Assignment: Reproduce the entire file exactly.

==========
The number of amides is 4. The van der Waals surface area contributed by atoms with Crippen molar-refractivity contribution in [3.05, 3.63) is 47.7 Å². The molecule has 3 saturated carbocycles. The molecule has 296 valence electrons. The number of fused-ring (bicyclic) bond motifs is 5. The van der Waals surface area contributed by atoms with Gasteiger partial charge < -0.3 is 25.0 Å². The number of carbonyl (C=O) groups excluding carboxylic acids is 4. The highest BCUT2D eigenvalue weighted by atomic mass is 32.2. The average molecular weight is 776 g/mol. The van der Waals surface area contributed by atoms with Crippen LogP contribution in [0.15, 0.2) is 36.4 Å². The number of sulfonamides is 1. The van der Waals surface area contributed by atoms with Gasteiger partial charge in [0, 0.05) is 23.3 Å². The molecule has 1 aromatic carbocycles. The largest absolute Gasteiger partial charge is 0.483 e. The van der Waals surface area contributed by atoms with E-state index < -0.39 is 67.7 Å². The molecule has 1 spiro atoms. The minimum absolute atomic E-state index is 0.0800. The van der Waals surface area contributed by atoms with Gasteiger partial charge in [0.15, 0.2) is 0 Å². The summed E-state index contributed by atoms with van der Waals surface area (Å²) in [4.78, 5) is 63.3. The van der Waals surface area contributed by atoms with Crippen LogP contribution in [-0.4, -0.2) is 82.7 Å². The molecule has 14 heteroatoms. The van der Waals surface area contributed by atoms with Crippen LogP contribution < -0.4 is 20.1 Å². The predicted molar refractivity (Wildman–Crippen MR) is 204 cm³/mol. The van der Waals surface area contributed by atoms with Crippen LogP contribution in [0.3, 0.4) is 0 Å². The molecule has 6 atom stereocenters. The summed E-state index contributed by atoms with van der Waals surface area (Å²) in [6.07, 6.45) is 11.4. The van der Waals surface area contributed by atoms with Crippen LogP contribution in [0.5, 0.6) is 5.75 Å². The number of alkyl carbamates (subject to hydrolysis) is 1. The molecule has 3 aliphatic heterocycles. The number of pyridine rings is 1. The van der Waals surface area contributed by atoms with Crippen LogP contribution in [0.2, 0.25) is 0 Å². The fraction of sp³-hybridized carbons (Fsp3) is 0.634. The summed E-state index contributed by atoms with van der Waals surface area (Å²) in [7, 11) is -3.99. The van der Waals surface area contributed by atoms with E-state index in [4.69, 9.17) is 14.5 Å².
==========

The number of amides is 4. The van der Waals surface area contributed by atoms with Crippen molar-refractivity contribution in [3.05, 3.63) is 47.7 Å². The molecule has 3 saturated carbocycles. The molecule has 296 valence electrons. The number of fused-ring (bicyclic) bond motifs is 5. The van der Waals surface area contributed by atoms with Gasteiger partial charge < -0.3 is 25.0 Å². The number of carbonyl (C=O) groups excluding carboxylic acids is 4. The highest BCUT2D eigenvalue weighted by atomic mass is 32.2. The average molecular weight is 776 g/mol. The van der Waals surface area contributed by atoms with Crippen LogP contribution in [0.15, 0.2) is 36.4 Å². The number of sulfonamides is 1. The van der Waals surface area contributed by atoms with Gasteiger partial charge in [0, 0.05) is 23.3 Å². The molecule has 1 aromatic carbocycles. The largest absolute Gasteiger partial charge is 0.483 e. The van der Waals surface area contributed by atoms with E-state index < -0.39 is 67.7 Å². The molecule has 1 spiro atoms. The minimum absolute atomic E-state index is 0.0800. The van der Waals surface area contributed by atoms with Gasteiger partial charge in [0.15, 0.2) is 0 Å². The summed E-state index contributed by atoms with van der Waals surface area (Å²) in [4.78, 5) is 63.3. The van der Waals surface area contributed by atoms with Crippen LogP contribution in [-0.4, -0.2) is 82.7 Å². The molecule has 14 heteroatoms. The van der Waals surface area contributed by atoms with Crippen LogP contribution < -0.4 is 20.1 Å². The predicted molar refractivity (Wildman–Crippen MR) is 204 cm³/mol. The van der Waals surface area contributed by atoms with Crippen LogP contribution in [0.3, 0.4) is 0 Å². The molecule has 6 atom stereocenters. The summed E-state index contributed by atoms with van der Waals surface area (Å²) in [6.07, 6.45) is 11.4. The van der Waals surface area contributed by atoms with Crippen LogP contribution in [0.5, 0.6) is 5.75 Å². The number of alkyl carbamates (subject to hydrolysis) is 1. The molecule has 3 aliphatic heterocycles. The number of pyridine rings is 1. The van der Waals surface area contributed by atoms with Crippen LogP contribution in [0.2, 0.25) is 0 Å². The fraction of sp³-hybridized carbons (Fsp3) is 0.634. The summed E-state index contributed by atoms with van der Waals surface area (Å²) in [7, 11) is -3.99. The van der Waals surface area contributed by atoms with E-state index in [4.69, 9.17) is 14.5 Å².